to the United States will always be proportionately less than the number
of immigrants arriving.
If the process of economic development in the less-developed nations
does not substantially reduce the propensities to immigrate to the United States within the next thirty years, the following three scenarios
for the future are possible. First, there would be no change in the laws
concerning legal immigration, but draconian measures would be used
successfully to curb illegal immigration. Accordingly, total net immigration to the United States, both legal and illegal, would remain at its current level. Second, the United States would not change either its immigration laws or the ways in which it attempted to enforce these laws. As a
consequence, the net flow of undocumented immigrants to the United
States would rise far above its current level. Third, the United States
would change its immigration laws so that a much higher proportion of
the persons who most want to immigrate to the United States could do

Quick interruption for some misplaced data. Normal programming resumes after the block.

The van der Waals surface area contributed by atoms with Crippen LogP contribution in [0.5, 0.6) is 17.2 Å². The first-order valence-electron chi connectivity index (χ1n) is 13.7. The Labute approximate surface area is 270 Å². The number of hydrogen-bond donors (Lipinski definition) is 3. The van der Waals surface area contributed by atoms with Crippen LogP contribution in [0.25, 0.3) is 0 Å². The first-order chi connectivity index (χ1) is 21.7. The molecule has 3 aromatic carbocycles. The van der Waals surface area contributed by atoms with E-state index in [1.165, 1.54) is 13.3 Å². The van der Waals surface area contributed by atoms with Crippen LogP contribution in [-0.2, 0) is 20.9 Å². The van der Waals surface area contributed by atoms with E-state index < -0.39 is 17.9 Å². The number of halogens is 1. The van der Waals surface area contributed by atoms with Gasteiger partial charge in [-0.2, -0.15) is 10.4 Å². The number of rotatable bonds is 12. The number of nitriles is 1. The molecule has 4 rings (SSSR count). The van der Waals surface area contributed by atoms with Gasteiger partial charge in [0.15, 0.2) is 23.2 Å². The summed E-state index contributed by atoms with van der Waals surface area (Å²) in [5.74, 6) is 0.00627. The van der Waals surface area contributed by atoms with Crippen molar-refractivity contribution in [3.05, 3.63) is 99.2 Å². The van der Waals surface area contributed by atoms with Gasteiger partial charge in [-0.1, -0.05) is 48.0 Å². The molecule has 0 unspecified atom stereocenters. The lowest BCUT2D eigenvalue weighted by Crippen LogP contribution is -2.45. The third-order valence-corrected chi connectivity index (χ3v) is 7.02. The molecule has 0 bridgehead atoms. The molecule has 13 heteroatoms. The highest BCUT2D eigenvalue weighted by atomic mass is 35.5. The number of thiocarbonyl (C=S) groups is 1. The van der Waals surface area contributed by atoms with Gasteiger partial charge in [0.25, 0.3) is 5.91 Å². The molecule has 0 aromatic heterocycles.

so legally. In this case the net flow of illegal immigration would perhaps
decline to a very low level, and total net immigration might be smaller
than in the second scenario.
The latest projection is found in United Nations, Department for Economic and Social Information and Policy Analysis, World Population Prospects,
the 1992 Revision ( New York: United Nations, 1993).
See Warren S. Thompson, Population and Peace in the Pacific ( Chicago: University of Chicago Press, 1946), pp. 22-35; C. P. Blacker, "Stages in Population Growth," Eugenics Review, Vol. 39, No. 3 ( October 1947), pp. 88-102; Kingsley Davis
, Human Society ( New York: Macmillan, 1949), pp. 603-608; and Frank W. Notestein
, "The Economics of Population and Food Supplies," in Proceedings
of the Eighth International Conference of Agricultural Economists ( London: Oxford University Press, 1953), pp. 15-31.
David M. Heer, Society and Population, 2d ed. (Englewood Cliffs, N.J.: Prentice-Hall, 1975), pp. 94-96.
Joseph J. Spengler, "Values and Fertility Analysis," Demography, Vol. 3,
No. 1 ( 1966), pp. 109-130.
Everett S. Lee, "A Theory of Migration," Demography, Vol. 3, No. 1 ( 1966),
For an excellent example of such research, see Parker Frisbie, "Illegal Migration from Mexico to the United States: A Longitudinal Analysis," International Migration Review Vol. 9, No. 1 ( 1975), pp. 3-13.
World Bank, World Development Report 1993 ( New York: Oxford University
Press, 1993), pp. 296-297.
John S. MacDonald and
Leatrice D. MacDonald, "Chain Migration, Ethnic
Neighborhood Formation, and Social Networks," Milbank Memorial Fund
Quarterly, Vol. 52, No. 1 ( January 1964), pp. 82-97.